Can Spreading Happiness Save the World?

Anyone can spread happiness and kindness, it’s up to you.

I know this may sound crazy or silly but I believe spreading happiness and kindness could indeed help us save our planet and this is why.

Earth is struggling to survive and so are people. There is no planet B and even if astronomers discover one tomorrow, evacuating over 7.5 billion people and billions of other living creatures is way beyond our current technology, resources, and money. Working together to live sustainably on Planet A our Earth seems like a practical idea.

Whom do you think will succeed? People who love, respect, and care for each other or people who hate, demean, and harm each other? My money is on the first group.

Let us say you agree but you feel increasingly disturbed by the constant cascade of depressing, sad, and hateful news. The urge to turn away, to escape, or give up can be very strong. When problems seem vast and insurmountable, you can feel overwhelmed, powerless, and hopeless.

You are only one person. What could you possibly do that would make a positive impact?

Okay, so here is the crazy silly part.

You can choose to shine a light in your little corner of the world by spreading some happiness and kindness. I know this is not an earth-shattering concept but sometimes if you are stuck in neutral or frozen like a deer in the headlights you just need a nudge to get going again.

My nudge came in a yellow envelope.

The Happiness Sprinkling Project

Happiness Sprinkling Project Newsletter, Sticker, and You Rock CardIn early August, I received a bright yellow envelope in the mail with a circle on the front embracing the words “enjoy today.”

The envelope contained a newsletter, a “Sustaining Happiness Ambassador” sticker, and a business card with the words “You Rock!”

That card immediately brought a smile to my face and unbeknownst to me planted a seed in my mind, which turned into an idea about six weeks later.

The idea will make more sense to you if I digress and tell you about the source of the envelope, which was from Laura Lavigne who runs the Anacortes Center for Happiness and its Happiness Sprinkling Project.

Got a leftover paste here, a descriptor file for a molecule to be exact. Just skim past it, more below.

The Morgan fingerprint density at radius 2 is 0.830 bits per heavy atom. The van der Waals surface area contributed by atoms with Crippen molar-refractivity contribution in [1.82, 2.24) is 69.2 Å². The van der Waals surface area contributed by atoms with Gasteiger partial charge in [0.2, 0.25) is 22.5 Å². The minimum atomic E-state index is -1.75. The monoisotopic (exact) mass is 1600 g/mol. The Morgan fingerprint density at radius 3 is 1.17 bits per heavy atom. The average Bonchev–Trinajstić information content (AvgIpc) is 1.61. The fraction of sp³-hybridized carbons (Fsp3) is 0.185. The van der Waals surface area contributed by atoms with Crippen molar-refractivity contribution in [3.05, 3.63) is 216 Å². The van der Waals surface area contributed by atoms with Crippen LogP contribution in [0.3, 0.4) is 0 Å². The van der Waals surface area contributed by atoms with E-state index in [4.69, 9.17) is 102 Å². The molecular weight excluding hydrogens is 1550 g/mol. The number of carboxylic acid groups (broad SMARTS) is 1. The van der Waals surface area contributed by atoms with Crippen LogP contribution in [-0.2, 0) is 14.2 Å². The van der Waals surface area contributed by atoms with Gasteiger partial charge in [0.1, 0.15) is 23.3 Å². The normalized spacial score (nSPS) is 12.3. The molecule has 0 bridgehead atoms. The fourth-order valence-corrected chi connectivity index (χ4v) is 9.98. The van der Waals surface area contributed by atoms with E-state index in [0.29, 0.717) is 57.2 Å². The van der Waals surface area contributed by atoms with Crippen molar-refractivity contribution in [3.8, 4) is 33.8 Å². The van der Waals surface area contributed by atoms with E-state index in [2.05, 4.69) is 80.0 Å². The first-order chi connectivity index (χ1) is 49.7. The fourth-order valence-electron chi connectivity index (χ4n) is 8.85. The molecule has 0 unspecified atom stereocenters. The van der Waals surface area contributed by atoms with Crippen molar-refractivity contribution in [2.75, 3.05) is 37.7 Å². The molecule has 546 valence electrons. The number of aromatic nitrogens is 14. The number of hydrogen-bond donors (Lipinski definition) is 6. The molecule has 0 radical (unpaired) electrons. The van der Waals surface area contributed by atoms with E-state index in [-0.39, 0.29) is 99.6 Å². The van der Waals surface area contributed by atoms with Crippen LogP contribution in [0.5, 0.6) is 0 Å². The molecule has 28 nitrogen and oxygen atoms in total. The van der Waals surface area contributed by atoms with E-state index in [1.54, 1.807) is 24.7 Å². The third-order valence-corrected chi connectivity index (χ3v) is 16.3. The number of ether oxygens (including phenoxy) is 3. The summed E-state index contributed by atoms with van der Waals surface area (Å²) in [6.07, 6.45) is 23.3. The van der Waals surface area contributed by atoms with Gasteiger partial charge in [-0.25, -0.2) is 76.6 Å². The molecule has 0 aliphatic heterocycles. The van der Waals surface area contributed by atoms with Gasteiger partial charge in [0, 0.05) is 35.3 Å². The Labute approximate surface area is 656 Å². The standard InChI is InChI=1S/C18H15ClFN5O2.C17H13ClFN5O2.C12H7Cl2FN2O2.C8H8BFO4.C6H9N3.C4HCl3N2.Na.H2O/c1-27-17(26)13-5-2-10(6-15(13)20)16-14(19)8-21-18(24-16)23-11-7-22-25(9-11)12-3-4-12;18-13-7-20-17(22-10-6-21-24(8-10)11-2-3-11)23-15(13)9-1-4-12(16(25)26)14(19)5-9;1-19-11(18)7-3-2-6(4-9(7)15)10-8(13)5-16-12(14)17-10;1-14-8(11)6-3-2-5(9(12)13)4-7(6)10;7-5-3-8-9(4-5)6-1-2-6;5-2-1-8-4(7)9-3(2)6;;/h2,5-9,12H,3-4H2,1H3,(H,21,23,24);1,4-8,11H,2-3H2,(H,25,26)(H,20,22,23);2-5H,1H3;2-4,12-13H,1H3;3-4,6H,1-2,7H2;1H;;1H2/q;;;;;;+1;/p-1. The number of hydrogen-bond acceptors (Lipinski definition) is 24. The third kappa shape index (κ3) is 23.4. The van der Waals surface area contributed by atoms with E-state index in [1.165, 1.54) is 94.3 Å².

My introduction to the Happiness Sprinkling Project occurred while I was serving on the Board of Directors of an environmental and social justice nonprofit based in San Luis Obispo, CA called Ecologistics.

I challenge you to say the word sprinkling without smiling. Here is what the project is about very briefly.

Picture yourself getting ready to cross the street on your way to a job interview feeling nervous and scared or sitting in your car at a streetlight feeling depressed and sad because you just found out a friend passed away or riding your bike down the street after an especially stressful day.

Suddenly you look up and spot a group of people standing on the corner wearing yellow shirts and holding up big signs that say things like “You Rock!” “It’s Going to Be Okay” and “You Are Delightful.” Chances are you would smile and feel your spirits lift even if just for a moment. You might even be inspired to pull over, park, and join the group or stop on the sidewalk for a hug.

People Wearing Yellow and Holding Encouraging Signs - Happiness Sprinkling Project
People Wearing Yellow and Holding Encouraging Signs – Photo Credit Happiness Sprinkling Project

These yellow-garbed happiness ambassadors are sprinkling happiness and kindness and so can you and me. Here is what I am doing.

Happiness Sprinkling for Shy Introverts

The chances of me organizing a Happiness Sprinkling event where I live are infinitesimal unless I wake up some morning transformed into a totally different person, meaning an outgoing extrovert who thrives on trying to get people to volunteer to do something.

Since a personality transformation has not been forthcoming, I have been musing about what I could do to sprinkle some happiness in my neighborhood.

After weeks of staring at the “You Rock!” card I had pinned on the bulletin board next to my computer, I had an idea. I could do a happiness sprinkling project right in my own yard.

We live in a small town and the street our house is on leads from the main thoroughfare (aptly named Main Street) up a steep hill to other roads and quite a few houses. We get a fair amount of traffic going past our house as people drive to and from work or just go about their daily routines. A few hardy souls walk past on their way to or from Main Street.